Rabbi Shlomo Ephraim Luntschitz, who served as the Rabbi of Prague in the early seventeenth century, has great problems understanding why the prohibition extends only to Amonite men. Writing in the “Kli Yakar”, Rabbi Luntschitz cannot get his head around how the Torah would premise a prohibition on an action that it never actually describes. And even if the withholding of bread and water was explicitly described in the Torah, why would that be a reason to prevent acceptance into the Jewish faith? Nations that have committed far worse acts are still welcome into the club – the Torah explicitly welcomes Egyptians even though they enslaved us and through our babies into the sea. It would seem far more logical to say that as it was the Moabite women who seduced the Jewish men, it should be the women, rather than the men, who are punished. Rabbi Luntschitz suggests that the actual cause of the prohibition was indeed the seduction and ensuing sedition of the Moabite women. Nevertheless, the reason the women were so successful was because the men did not give the Jewish People food and drink. The only food to be had was at the lavish meal served at the Moabite House of Worship. The Jewish men were famished and their throats were parched. And the waitresses were easy on the eyes. So what if they had to tip their hats to Ba’al at the end of the meal… This was precisely the plan of the Moabites and so while the seduction was performed by the women, the planning was performed by the men. For this reason, the men, and not the women, suffered the consequences.
Business and warfare require two different types of thinking: strategic and tactical. Shane Parrish, CEO of Farnam Street, writes, “Strategy is an overarching plan or set of goals. Changing strategies is like trying to turn around an aircraft carrier – it can be done but not quickly. Tactics are the specific actions or steps you undertake to accomplish your strategy”. Strategic thinking and tactical thinking are both necessary. Chinese military strategist Sun Tzu, writing in “The Art of War”, asserts “Strategy without tactics is the slowest route to victory. Tactics without strategy is the noise before defeat.” The reason that the Jewish men became entangled in the Moabite honey trap is because they thought tactically and not strategically. They did not recognize the Moabite strategy and so they did not pre-emptively act to counter it. The reason Jewish men could not think strategically was because they were “on the way (ba’derech)”. Rashi, the most famous of the medieval commentators, who lived in France in the eleventh century, explains that when scripture states that Amon and Moab did not meet you with food and water “on the way”, it means “when you were in a state of exhaustion”. When the Jewish People passed through Amon and Moab, they were only a few miles from the Land of Israel. They were exhausted from their forty years of wandering in the desert. Precisely because of this exhaustion, the Moabite strategy remained an enigma. When Amalek attacked forty years earlier, the Jewish People suffered a different kind of exhaustion, the exhaustion experienced by a nation that has spent the last two centuries in bondage. They knew Amalek was out there waiting but they were just too tired to implement any kind of strategy. Amalek and Moab capitalized on their exhaustion.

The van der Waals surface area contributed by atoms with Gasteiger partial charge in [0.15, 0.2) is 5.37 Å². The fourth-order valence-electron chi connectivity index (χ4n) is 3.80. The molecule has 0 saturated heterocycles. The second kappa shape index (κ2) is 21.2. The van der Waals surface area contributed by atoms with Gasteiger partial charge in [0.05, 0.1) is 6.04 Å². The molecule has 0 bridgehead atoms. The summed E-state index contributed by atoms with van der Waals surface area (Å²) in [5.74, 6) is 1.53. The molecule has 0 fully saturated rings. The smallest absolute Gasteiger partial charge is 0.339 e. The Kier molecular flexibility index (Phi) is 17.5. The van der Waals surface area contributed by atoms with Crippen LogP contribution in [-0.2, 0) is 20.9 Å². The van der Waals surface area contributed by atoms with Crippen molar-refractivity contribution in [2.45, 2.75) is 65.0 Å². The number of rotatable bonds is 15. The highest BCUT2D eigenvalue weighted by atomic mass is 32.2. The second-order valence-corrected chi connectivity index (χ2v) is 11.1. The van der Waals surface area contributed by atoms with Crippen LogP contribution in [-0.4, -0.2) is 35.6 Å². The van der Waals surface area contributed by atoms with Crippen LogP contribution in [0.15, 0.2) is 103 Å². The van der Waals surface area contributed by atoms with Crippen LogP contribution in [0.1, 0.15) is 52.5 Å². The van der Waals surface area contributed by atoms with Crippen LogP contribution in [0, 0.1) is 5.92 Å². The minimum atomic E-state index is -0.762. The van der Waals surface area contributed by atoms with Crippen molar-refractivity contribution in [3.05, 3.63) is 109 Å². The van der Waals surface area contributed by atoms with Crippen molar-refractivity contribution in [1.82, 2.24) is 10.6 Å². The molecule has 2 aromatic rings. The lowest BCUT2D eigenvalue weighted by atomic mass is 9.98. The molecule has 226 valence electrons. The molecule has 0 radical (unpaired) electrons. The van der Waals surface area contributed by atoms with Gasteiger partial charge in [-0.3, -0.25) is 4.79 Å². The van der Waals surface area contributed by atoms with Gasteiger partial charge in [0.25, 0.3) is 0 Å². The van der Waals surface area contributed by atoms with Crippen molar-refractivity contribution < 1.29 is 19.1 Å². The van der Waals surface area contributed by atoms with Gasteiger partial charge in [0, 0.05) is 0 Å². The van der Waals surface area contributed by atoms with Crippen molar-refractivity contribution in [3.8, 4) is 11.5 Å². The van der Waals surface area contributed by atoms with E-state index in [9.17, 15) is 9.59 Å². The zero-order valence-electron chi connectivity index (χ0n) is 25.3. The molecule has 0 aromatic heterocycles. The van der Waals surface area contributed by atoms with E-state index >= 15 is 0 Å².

The Torah commands us to constantly remember. We must remember not only the sinister Amalek – we must always remember how our exhaustion nearly ended the Jewish experiment one week after it began. The Jewish People cannot afford exhaustion. We cannot exist by putting out the next fire. We must think clearly and strategically. After two thousand years of wandering, we are finally home again. We must stop behaving as if we are still on the road.
Ari Sacher, Moreshet, 5781
Please daven for a Refu’a Shelema for Yechiel ben Shprintza, Eli bat Ilana, and Geisha bat Sara.
 See Shemot [17:1].
 A water shortage had incited a rebellion and in response, Moshe hit a boulder with his stick, water gushed forward, the nation drank and the rebellion was quelled. According to Rabbi Nir Weinberg, rabbi of Hazorim, the reason Amalek attacked was to wrest control of the new water resources.
 The modern city of Amman, Jordan, known in Hebrew as “Rabat (bnei) Amon”, likely lies in Amon.
 The Kli Yakar finishes his explanation by saying “This explanation is truly ‘yakar (dear)’ in that it addresses all of the problems far better than any other explanation to date”.